Most Ohio voters want to repeal union curbs: poll

CHICAGO Wed May 18, 2011 1:14pm EDT

Bradley Combs of Cincinnati holds a sign during a rally opposing Senate Bill 5 that would weaken unions, at the state capitol in Columbus, Ohio, February 22, 2011. REUTERS/Michael Munden

Bradley Combs of Cincinnati holds a sign during a rally opposing Senate Bill 5 that would weaken unions, at the state capitol in Columbus, Ohio, February 22, 2011.

Credit: Reuters/Michael Munden

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CHICAGO (Reuters) - Most Ohio voters want to repeal a controversial state law limiting public sector worker union rights, a poll found on Wednesday.

A Quinnipiac University poll found that 54 percent of Ohio voters surveyed said the law should be repealed, compared with 36 percent who said it should be kept.

The bill was passed by the Republican-dominated legislature March 31 and signed by Republican Gov. John Kasich the next day. Opponents are collecting voter signatures to get the measure, which has not yet taken effect, on the November, 2011 ballot for possible repeal.

"Although it is a long way until November when opponents of (the law) hope to ask voters to overturn it, at this point there is strong support for repealing Gov. Kasich's signature plan," said Peter A. Brown, assistant director of the Quinnipiac University Polling Institute.

The poll found that 53 to 36 percent of those polled believe the governor's proposals are unfair to people like them, which is identical to a March 23 poll.

The gender gap over the measure is large -- with 49 percent of men and 58 percent of women backing repeal.

Approval of Kasich's job performance rating has gone up among independent voters and Republicans and down among Democrats, compared with the March survey. Overall, Ohio voters disapprove of his job performance by 49 to 38 percent, compared to 46 to 30 percent disapproval in March.

While massive protests in Wisconsin earlier this year grabbed national attention, Ohio is more important to the union movement. It has the nation's sixth largest number of public sector union members, twice as many as Wisconsin.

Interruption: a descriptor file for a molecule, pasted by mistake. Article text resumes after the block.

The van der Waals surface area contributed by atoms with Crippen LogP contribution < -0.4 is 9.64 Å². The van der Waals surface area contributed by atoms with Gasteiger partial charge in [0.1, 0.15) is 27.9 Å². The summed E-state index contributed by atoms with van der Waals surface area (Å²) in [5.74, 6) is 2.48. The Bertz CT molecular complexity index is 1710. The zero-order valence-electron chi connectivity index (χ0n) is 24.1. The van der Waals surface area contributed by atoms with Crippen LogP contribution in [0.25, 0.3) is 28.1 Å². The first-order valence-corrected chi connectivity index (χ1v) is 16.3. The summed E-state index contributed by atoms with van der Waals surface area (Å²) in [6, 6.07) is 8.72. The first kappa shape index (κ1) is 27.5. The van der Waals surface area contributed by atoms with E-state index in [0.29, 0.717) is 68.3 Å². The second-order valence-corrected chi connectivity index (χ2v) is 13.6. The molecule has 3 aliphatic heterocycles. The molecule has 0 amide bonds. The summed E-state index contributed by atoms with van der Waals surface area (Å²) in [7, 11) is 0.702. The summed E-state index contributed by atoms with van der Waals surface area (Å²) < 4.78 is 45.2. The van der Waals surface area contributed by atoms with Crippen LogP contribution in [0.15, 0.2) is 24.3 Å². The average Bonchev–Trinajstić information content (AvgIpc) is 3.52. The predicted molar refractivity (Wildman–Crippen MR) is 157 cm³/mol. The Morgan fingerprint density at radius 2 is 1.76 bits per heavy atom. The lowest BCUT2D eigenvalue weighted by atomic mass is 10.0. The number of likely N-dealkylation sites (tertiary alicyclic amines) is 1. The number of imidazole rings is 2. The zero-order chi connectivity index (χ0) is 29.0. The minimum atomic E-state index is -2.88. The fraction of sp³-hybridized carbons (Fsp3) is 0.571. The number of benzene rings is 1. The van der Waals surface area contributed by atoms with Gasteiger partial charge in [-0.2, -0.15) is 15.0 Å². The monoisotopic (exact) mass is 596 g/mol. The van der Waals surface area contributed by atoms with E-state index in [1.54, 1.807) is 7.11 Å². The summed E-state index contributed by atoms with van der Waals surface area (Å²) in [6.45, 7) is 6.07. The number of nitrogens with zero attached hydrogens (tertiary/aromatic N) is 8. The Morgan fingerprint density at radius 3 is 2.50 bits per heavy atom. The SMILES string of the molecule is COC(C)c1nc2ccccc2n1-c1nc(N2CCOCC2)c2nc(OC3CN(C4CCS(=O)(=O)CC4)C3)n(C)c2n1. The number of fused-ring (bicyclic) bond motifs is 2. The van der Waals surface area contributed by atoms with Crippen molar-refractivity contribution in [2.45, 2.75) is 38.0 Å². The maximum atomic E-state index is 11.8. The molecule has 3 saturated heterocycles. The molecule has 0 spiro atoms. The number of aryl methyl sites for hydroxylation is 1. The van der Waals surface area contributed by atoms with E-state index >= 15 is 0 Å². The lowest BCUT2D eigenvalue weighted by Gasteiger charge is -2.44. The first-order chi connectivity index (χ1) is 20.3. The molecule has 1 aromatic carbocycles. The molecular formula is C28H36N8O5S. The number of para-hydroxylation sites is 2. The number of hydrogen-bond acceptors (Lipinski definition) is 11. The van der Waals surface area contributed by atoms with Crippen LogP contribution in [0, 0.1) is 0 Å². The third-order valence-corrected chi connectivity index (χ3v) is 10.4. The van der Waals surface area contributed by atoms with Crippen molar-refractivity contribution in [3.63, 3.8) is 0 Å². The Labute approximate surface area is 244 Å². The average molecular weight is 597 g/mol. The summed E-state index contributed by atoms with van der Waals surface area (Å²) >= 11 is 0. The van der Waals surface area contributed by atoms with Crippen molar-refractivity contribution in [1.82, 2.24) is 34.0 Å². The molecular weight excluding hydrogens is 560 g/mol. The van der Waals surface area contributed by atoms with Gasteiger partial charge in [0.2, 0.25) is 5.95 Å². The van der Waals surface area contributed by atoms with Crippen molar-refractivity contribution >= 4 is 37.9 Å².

Ohio's law prevents public workers from striking and abolishes automatic pay increases, replacing them with merit or performance pay.

One of the biggest problems for unions has been a change that does away with binding arbitration in contract disputes, letting the legislative body choose their own offer if negotiations fail. Opponents say this effectively ends collective bargaining altogether, since the employer will always win.

Quinnipiac, based in Hamden, Conn., surveyed 1,379 registered voters from May 10 to 16. The poll has a margin of error of plus or minus 2.6 percent.

(Writing by Mary Wisniewski; Editing by Greg McCune)

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Comments (6)
Hedonikos wrote:
Ohioans voted the conservatives in. Let them wallow in their filth. Until they grow a collective brain and realize that conservatives are just greed and power hungry who listen only to the wealthy, they will just have to sit in dullard incomprehension. Don’t try to repeal the law. THat is just treating a symptom. Kill the disease. It is conservatism. It will kill a nation.

May 18, 2011 12:44pm EDT  --  Report as abuse
Hedonikos wrote:
Ohioans voted the conservatives in. Let them wallow in their filth. Until they grow a collective brain and realize that conservatives are just greed and power hungry who listen only to the wealthy, they will just have to sit in dullard incomprehension. Don’t try to repeal the law. THat is just treating a symptom. Kill the disease. It is conservatism. It will kill a nation.

May 18, 2011 12:44pm EDT  --  Report as abuse
KenBradshaw wrote:
I don’t think this is true. I suspect whoever did the survey wants it to be true and slanted the survey towards that. Even the direction of the governor’s approval ratings indicates this is not so.

I appreciate and understand the importance of polls, but I would go with my gut here and say I think the state voters will uphold this.

May 18, 2011 12:54pm EDT  --  Report as abuse
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